Maybe, in the past, you’ve swung between too cold and too expensive. Ready to get off that dizzying ride? You don't have to choose one or the other. There is a middle ground. These money saving tips, along with an examination of some long held myths, will help you find the perfect balance between saving money and staying warm.
Wear More/Warmer ClothesYou’ve probably tried this one before. No amount of clothing will make you feel comfortable if you keep the temperature too low. But wearing layers and/or warmer clothes can help you tolerate a lower (yet moderate) temperature.
Long underwear might seem old fashioned, but the options available today are easy to wear beneath your other clothes without feeling uncomfortable or looking like the Michelin Man. Wool is one of the warmest materials so add that to your wardrobe to keep warm.
Experts say that keeping your feet warm will help your entire body be warmer—something to do with better circulation. Likewise, keeping your wrists warm also helps you feel warmer.
Let the Sunshine InSunlight warms things up quickly. Instead of closing blinds and curtains, let the light in to supplement your heating system. At night close curtains and blinds to keep heat from leaking out.
One way to invite more sunlight into your home is to add skylights. They are an excellent addition to any room for both light and warmth. Even if you’re in a room without direct access to the roof, you can install solar tubes to get light and heat from the sun.
A solar tube runs from the roof to rooms beneath. They are composed of reflective material so the light and heat are preserved, saving you energy and money plus keeping the room warmer.
Use Fireplaces for Zone HeatingSupplementing heat is one of the best ways to keep things warm without inflating the bill. You supplement only when you need it and only in the area you need it.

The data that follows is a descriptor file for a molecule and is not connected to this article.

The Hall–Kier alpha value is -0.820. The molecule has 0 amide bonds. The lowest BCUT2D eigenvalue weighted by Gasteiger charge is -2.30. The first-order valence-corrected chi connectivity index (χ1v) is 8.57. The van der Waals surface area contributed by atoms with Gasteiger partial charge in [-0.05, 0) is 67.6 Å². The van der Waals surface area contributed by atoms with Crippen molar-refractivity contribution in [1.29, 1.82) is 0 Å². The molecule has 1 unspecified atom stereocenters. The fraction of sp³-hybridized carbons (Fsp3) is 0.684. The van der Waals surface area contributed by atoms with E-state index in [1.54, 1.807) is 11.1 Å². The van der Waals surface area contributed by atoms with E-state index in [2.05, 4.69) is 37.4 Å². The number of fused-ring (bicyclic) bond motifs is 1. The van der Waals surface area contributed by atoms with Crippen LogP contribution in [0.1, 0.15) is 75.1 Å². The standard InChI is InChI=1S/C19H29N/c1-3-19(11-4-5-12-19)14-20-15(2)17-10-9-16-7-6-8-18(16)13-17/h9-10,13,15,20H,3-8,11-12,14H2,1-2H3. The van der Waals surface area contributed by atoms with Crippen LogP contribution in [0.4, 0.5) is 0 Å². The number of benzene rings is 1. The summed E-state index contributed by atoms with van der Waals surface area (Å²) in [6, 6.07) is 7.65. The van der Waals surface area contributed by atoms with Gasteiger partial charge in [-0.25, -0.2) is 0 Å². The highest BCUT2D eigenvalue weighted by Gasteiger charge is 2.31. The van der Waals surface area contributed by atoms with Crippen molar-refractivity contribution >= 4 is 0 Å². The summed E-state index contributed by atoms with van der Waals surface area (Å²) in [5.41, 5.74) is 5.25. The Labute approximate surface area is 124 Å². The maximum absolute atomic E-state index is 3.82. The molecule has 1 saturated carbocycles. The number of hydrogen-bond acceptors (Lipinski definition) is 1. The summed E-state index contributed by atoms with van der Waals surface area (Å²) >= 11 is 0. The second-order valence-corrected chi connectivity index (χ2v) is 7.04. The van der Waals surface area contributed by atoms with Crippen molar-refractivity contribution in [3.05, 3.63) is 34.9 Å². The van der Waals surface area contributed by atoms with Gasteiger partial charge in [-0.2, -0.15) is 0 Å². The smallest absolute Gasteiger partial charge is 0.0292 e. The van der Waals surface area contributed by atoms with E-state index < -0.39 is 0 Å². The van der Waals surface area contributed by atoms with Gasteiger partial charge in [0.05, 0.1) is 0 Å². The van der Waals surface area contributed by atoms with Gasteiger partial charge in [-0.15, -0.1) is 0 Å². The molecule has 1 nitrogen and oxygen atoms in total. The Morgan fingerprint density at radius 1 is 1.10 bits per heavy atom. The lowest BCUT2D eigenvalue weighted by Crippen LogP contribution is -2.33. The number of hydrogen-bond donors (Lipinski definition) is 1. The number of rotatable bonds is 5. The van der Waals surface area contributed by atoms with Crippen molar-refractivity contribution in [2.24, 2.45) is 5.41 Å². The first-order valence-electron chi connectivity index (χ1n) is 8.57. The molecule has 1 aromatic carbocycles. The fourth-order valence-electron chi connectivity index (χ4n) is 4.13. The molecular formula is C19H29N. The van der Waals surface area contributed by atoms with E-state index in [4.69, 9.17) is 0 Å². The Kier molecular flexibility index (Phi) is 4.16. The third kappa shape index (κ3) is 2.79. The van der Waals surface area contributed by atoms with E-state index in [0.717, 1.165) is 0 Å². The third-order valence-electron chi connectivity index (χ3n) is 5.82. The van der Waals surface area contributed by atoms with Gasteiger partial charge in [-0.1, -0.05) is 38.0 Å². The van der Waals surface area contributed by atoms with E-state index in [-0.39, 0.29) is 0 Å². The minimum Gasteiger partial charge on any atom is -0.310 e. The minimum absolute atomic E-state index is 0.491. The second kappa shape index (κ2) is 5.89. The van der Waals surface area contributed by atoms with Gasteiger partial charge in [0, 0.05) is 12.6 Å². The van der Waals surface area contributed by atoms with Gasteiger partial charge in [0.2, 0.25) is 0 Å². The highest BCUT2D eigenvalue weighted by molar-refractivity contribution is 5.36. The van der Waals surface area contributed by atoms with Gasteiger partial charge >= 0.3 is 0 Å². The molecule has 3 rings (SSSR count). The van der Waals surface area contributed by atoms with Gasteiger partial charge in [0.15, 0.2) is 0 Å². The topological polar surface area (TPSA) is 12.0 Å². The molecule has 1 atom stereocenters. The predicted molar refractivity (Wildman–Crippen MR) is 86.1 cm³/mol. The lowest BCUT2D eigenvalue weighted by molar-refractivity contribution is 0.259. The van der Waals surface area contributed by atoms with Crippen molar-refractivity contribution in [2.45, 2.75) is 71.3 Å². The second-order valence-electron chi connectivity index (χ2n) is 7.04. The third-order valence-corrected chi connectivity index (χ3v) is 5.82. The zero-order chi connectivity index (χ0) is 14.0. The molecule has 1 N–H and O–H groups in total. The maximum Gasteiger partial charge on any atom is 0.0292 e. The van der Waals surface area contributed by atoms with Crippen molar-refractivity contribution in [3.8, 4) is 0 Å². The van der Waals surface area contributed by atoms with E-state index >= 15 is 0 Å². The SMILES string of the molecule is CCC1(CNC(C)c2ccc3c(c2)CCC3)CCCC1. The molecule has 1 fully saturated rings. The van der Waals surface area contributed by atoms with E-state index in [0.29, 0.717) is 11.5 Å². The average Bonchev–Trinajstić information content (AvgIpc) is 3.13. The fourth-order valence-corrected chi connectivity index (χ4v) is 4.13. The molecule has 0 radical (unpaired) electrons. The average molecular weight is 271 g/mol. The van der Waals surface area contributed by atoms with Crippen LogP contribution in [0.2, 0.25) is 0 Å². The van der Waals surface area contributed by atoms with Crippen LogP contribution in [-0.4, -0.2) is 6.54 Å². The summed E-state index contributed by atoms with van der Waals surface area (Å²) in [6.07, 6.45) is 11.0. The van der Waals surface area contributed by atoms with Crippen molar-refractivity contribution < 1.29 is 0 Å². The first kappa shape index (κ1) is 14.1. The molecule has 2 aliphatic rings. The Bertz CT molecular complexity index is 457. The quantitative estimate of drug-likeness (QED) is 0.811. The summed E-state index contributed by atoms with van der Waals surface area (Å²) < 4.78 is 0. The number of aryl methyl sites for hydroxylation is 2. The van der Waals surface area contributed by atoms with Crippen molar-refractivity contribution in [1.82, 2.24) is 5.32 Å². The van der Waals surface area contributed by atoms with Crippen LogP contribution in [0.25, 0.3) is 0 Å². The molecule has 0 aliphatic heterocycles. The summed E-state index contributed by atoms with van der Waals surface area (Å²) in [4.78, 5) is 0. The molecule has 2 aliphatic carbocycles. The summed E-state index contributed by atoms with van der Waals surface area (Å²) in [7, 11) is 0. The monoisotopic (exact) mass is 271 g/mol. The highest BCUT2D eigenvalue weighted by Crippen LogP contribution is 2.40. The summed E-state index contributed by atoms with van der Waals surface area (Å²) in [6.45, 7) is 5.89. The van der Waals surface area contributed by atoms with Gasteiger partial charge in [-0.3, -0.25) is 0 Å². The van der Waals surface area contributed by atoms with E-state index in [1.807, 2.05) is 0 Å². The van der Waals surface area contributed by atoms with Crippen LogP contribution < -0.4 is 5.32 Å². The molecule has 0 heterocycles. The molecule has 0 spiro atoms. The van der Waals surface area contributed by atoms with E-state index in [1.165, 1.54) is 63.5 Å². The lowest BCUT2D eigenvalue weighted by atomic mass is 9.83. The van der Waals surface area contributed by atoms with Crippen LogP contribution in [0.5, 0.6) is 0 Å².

A fireplace is the perfect way to achieve this extra heat. The most efficient way to do that is with an electric fireplace. Worried that an electric fireplace won’t get the job done? This isn't your grandma’s electric fireplace. More on that here.
Electric fireplaces today are one of the most efficient ways to supplement your home’s heat. They employ technology (like infrared heat) that goes above and beyond traditional fireplaces. Traditional fireplaces also lose a lot of heat out the chimney (not to mention the drafts that can happen when you don’t have a fire going).
It’s also cost effective. The cost of electricity might make you worry, but when you consider all the other costs associated with a fireplace (fuel, cleaning, maintenance, etc.) electric is the least expensive.
Electric fireplaces and space heaters are champs at zone heating. They heat the room or immediate area you are in and allow you to turn down the thermostat. When you turn down the thermostat 8-10 degrees, you can save up to 10% annually on your heating bill.
Shut the DoorsShutting doors to rooms that aren’t currently in use decreases the size of the space to be heated. That makes the space you’re in warmer and decreases energy consumption.
Another similar solution is to install zoned thermostats. You can independently control the temperature in each of the zones. So you can keep the temperature up in spaces you’ll be using and the temperature down in spaces you won’t be using.
Proper attic insulation and wall insulation also goes a long way to help your home keep the heat inside.